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We welcomed the black community to worship with us and became close friends with many. We were the only church that we knew of in our area that had whites and blacks worshipping together and we loved it!

Let me set the record straight: Treating anyone (and I mean anyone) different then you would treat yourself is wicked, evil, putrid and completely contrary to God’s heart! Period. There are zero exceptions.  

 Here’s a little test for you:

When you hear something about or see anyone of the following what comes to mind?

Blacks

Hispanics

Mexicans

Indians

Native Americans

Jews

Asians

Immigrants

Chinese

Syrians

 

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When you read those ethnicities do you cringe a little? Did you feel disgust? Did a favorite joke come to your thoughts?

Friends – it is TIME to repent! NOW! Don’t even wait a second!

Ask God to heal your sinful heart!

THEN it’s time to put love into action! DO something. I mean it. For instance, if you have disdain and unkind thoughts for refugees find a church that ministers to refugees and go minister with them. Don’t wait. Get rid of the sin! Intentionally put God’s love into action. Let God use you to serve and break your once-sinful heart for the things that break His! It will change your life. Serve them over and over.

Don’t say, “But Linny, you don’t know what so-n-so did to me.” Nope I don’t. But friends, white people can do all the same (and more) to you and me.   And frankly there is no excuse. None.   Zero. Nada.

Forgiveness is the only thing we are to have for one another. God forgave each of us for our wretched sin. No matter what anyone has done to us, we are to forgive. Period.

In fact here’s another challenge. Close your eyes and ask God to show you anything that doesn’t please Him. Do it. He desires that we love others like He loves us. God is love. He created every skin color, and every ethnicity and He sent His only son to die for every single one of us. As the song says, “The ground is level at the foot of the cross.”

We wonder why the world looks like it does? Guys, it’s cause the church looks like it does. The church has been cradling sin for generations. The time to repent is now. No exceptions.

It starts with you and me.

23 thoughts on “The Whole Thing

  1. Thanks for posting this. It’s so important! Having gone to college in the south (as a Yankee!) and being stationed in the south we saw first hand the separation and ugliness. Although at college I saw it from both sides and was shocked.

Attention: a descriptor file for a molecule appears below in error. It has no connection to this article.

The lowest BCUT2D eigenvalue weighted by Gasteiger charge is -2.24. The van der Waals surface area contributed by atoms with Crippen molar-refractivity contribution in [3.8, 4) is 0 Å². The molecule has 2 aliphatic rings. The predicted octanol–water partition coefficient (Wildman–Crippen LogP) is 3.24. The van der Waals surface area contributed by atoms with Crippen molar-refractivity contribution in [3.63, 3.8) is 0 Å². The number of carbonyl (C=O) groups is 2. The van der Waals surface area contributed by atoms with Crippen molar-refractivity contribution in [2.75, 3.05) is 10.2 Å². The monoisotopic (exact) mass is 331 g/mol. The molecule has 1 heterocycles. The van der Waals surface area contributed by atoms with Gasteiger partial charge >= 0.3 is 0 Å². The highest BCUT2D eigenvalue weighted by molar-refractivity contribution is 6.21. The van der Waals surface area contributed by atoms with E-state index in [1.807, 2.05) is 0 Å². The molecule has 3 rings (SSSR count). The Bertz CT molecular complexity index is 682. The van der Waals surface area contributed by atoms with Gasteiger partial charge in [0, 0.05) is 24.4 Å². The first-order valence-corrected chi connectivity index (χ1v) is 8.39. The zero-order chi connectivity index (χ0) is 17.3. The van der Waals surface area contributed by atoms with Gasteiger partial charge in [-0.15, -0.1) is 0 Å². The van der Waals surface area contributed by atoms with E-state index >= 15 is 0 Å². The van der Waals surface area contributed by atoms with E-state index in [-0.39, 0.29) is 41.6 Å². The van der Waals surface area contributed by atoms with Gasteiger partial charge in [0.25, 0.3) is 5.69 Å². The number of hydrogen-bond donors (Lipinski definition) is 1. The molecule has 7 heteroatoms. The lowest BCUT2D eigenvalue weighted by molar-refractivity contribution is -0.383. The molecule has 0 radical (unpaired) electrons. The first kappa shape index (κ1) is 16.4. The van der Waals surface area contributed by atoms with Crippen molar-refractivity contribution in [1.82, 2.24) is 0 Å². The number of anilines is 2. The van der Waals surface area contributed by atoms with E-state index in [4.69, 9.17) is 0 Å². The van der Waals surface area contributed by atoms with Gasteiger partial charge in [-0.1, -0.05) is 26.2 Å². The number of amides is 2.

It’s so funny that I read this now as just 30 min. ago my foster son asked me all confused why some people don’t like others because of their skin. He said, “I just don’t get it?!” I agreed with him, neither do I.
    I’m so grateful that our church has a great minestry to one of the nearby colleges. We have loads of college kids from all different backgrounds and ethnicities. It makes for a rich time of worship and fellowship.
    I continue to pray for our country.

    1. That “yankee” thing was just incredible. It was weekly at least for the entire 12 years there. Your foster won was right on. I just don’t get it. But the hatred runs deep and is perpetuated for generations. People just don’t understand how they are missing God’s heart completely when they don’t embrace all the cultures and ethnicities. Love you friend.

      1. Agreed. My roommates dad wouldn’t even talk to me the first time I visited her home because I was a Yankee.! Seriously. The next time I visited he was cleaning his shot gun and I asked him if that was a real gun because I had never seen one before. He said, “I thought all you Yankees had guns!” I was like NO!!! Funny how (like u said) those thoughts just get passed down. He soon learned that I was just like him. His daughter is still one of my best friends and we sometimes talk and now laugh about those days. And I thought northerners (which I am one!) were suppose to be aloof and unfriendly. Sheesh!

  2. Linny, you are absolutely right. There is no place for bigotry or prejudice ANYwhere in the body of Christ. It is SIN, pure and simple and must break the heart of our loving God. I was raised in Mississippi and I want to add that not everyone in the South is that way. My Mama and Daddy taught me that the N word was an ugly word and my little backside would’ve been tanned had I ever said that word. I remember when our school was de-segregated. I was in 5th grade and was so excited because I got to sit by Ethel (the only black child in my class) because our last names both started withT.